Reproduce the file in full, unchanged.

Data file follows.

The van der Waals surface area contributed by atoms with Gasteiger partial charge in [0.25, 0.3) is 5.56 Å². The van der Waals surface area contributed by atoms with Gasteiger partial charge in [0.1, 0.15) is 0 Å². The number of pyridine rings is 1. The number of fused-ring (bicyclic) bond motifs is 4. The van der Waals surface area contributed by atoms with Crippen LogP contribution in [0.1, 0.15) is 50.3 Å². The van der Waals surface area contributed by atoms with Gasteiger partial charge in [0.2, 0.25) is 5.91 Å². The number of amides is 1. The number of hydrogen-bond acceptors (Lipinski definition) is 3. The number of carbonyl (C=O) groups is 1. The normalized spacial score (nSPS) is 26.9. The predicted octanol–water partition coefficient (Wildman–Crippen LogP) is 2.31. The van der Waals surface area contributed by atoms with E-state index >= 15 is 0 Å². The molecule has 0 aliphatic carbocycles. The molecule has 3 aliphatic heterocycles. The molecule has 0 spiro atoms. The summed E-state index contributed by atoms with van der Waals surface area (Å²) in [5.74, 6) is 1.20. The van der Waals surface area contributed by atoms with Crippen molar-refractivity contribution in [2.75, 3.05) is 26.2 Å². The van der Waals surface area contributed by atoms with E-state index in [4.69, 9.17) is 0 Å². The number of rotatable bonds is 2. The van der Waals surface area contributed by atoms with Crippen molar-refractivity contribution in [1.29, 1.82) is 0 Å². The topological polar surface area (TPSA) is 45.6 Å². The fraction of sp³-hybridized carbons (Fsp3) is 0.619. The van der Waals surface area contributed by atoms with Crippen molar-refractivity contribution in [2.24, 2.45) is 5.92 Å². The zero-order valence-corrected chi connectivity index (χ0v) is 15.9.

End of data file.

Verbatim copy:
The van der Waals surface area contributed by atoms with Gasteiger partial charge in [0.25, 0.3) is 5.56 Å². The van der Waals surface area contributed by atoms with Gasteiger partial charge in [0.1, 0.15) is 0 Å². The number of pyridine rings is 1. The number of fused-ring (bicyclic) bond motifs is 4. The van der Waals surface area contributed by atoms with Crippen LogP contribution in [0.1, 0.15) is 50.3 Å². The van der Waals surface area contributed by atoms with Gasteiger partial charge in [0.2, 0.25) is 5.91 Å². The number of amides is 1. The number of hydrogen-bond acceptors (Lipinski definition) is 3. The number of carbonyl (C=O) groups is 1. The normalized spacial score (nSPS) is 26.9. The predicted octanol–water partition coefficient (Wildman–Crippen LogP) is 2.31. The van der Waals surface area contributed by atoms with E-state index >= 15 is 0 Å². The molecule has 0 aliphatic carbocycles. The molecule has 3 aliphatic heterocycles. The molecule has 0 spiro atoms. The summed E-state index contributed by atoms with van der Waals surface area (Å²) in [5.74, 6) is 1.20. The van der Waals surface area contributed by atoms with Crippen molar-refractivity contribution in [2.75, 3.05) is 26.2 Å². The van der Waals surface area contributed by atoms with E-state index in [4.69, 9.17) is 0 Å². The number of rotatable bonds is 2. The van der Waals surface area contributed by atoms with Crippen molar-refractivity contribution in [1.29, 1.82) is 0 Å². The topological polar surface area (TPSA) is 45.6 Å². The fraction of sp³-hybridized carbons (Fsp3) is 0.619. The van der Waals surface area contributed by atoms with Crippen molar-refractivity contribution in [2.24, 2.45) is 5.92 Å². The zero-order valence-corrected chi connectivity index (χ0v) is 15.9.